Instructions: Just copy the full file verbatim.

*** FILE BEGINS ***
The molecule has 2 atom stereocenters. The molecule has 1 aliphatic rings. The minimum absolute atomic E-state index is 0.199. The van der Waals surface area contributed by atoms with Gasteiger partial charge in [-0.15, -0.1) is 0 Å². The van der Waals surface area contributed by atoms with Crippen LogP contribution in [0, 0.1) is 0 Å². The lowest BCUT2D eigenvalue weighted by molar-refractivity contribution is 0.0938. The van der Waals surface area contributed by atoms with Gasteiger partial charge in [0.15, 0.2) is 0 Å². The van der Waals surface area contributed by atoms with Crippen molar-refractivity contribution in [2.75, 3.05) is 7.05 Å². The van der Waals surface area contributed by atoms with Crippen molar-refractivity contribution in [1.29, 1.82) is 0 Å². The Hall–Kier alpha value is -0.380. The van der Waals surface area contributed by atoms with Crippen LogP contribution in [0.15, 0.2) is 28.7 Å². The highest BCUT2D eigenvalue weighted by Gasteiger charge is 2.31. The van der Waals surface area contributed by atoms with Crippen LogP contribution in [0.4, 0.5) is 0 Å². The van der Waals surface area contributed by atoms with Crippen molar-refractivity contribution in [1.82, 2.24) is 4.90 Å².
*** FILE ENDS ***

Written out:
The molecule has 2 atom stereocenters. The molecule has 1 aliphatic rings. The minimum absolute atomic E-state index is 0.199. The van der Waals surface area contributed by atoms with Gasteiger partial charge in [-0.15, -0.1) is 0 Å². The van der Waals surface area contributed by atoms with Crippen LogP contribution in [0, 0.1) is 0 Å². The lowest BCUT2D eigenvalue weighted by molar-refractivity contribution is 0.0938. The van der Waals surface area contributed by atoms with Gasteiger partial charge in [0.15, 0.2) is 0 Å². The van der Waals surface area contributed by atoms with Crippen molar-refractivity contribution in [2.75, 3.05) is 7.05 Å². The van der Waals surface area contributed by atoms with Crippen molar-refractivity contribution in [1.29, 1.82) is 0 Å². The Hall–Kier alpha value is -0.380. The van der Waals surface area contributed by atoms with Crippen LogP contribution in [0.15, 0.2) is 28.7 Å². The highest BCUT2D eigenvalue weighted by Gasteiger charge is 2.31. The van der Waals surface area contributed by atoms with Crippen LogP contribution in [0.4, 0.5) is 0 Å². The van der Waals surface area contributed by atoms with Crippen molar-refractivity contribution in [1.82, 2.24) is 4.90 Å².